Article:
How It Works

I previously built the C64 Watch, which is a Commodore 64-themed Lilygo T-Watch 2020 with an onboard BASIC interpreter. But for a smartwatch to be really useful, it needs to be able to sync with a computer. Sure, I could easily sync it with a modern computer, but I thought it would be way more fun to come up with a way to wirelessly sync with an actual Commodore 64 computer.

A common feature of modern smartwatches is their ability to track fitness-related metrics, so I used the C64 Watch's accelerometer as a step counter to demonstrate my wireless syncing method.

The C64 Watch has an onboard infrared transmitter, so it is possible to encode any arbitrary data into a series of IR pulses. I used an IR receiver paired with an Arduino Micro to decode IR signals sent by the watch, then put that data, along with a latch signal, on pins of the C64's user port (sketch here).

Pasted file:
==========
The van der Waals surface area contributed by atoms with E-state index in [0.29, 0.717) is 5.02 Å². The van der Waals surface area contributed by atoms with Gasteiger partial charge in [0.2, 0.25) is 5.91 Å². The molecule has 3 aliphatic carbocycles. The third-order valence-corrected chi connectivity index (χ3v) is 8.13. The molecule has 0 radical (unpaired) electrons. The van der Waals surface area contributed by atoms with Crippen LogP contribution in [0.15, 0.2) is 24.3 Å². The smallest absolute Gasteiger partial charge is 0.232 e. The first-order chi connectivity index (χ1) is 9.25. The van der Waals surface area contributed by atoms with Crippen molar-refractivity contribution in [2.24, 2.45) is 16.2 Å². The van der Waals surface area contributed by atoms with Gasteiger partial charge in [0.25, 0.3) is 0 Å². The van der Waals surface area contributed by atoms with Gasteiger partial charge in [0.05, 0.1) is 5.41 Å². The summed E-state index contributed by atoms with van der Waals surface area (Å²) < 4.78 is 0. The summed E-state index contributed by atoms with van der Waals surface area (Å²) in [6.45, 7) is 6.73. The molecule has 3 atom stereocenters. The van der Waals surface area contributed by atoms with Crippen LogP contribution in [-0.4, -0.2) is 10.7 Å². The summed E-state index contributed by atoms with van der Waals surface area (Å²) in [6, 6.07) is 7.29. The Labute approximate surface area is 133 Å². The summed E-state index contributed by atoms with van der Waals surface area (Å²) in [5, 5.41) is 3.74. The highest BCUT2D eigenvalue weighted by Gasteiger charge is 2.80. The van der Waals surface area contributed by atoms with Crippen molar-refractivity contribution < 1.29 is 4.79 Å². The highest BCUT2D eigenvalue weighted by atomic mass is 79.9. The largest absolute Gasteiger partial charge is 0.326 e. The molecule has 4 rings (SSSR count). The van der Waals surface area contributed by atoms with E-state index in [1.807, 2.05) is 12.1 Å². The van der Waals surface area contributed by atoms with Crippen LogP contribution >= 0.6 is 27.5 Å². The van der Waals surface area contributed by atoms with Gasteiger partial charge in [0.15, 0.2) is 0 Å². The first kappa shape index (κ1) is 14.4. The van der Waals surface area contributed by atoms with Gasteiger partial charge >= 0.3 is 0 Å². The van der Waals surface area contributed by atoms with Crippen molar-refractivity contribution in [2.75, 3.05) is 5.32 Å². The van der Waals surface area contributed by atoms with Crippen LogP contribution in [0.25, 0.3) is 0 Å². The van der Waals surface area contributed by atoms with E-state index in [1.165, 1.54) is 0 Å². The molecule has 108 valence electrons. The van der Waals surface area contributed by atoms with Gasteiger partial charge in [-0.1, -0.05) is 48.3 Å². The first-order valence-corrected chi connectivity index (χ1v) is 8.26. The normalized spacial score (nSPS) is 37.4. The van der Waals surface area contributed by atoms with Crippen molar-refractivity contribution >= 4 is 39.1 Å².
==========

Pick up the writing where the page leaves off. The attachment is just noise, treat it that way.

On the C64, the assembly program wpal3.prg loads the graphics for the C64 Watch Pal application into the appropriate memory locations, then calls sync.prg to set up the raster interrupts to split the screen between bitmap and text modes. This program also handles checking for new data from the watch, updating the step count data in memory, and displaying it on screen in decimal format.

To Install


  • Add the official T-Watch Library to Arduino IDE.
  • Copy thisthis, and this in to the src/imgs/ folder within the library.
  • Open c64_watch.ino in Arduino IDE.
  • Plug the T-Watch 2020 in to your computer via USB, and click Sketch->Upload.

Commodore 64

  • Load sync.prg and wpal3.prg onto a disk, SD2IEC drive, etc.
  • Run commands from BASIC prompt:


C64 Watch:

Watch sync tool:

C64 Watch Pal program (for Commodore 64):

Arduino Micro and IR sensor connected to user port breakout board:

The watch runs BASIC, too:

Bill of Materials

  • 1 x Lilygo T-Watch 2020
  • 1 x Commodore 64
  • 1 x Arduino Micro
  • 1 x IR receiver sensor (TSOP38238)

About the Author

Nick A. Bild, MS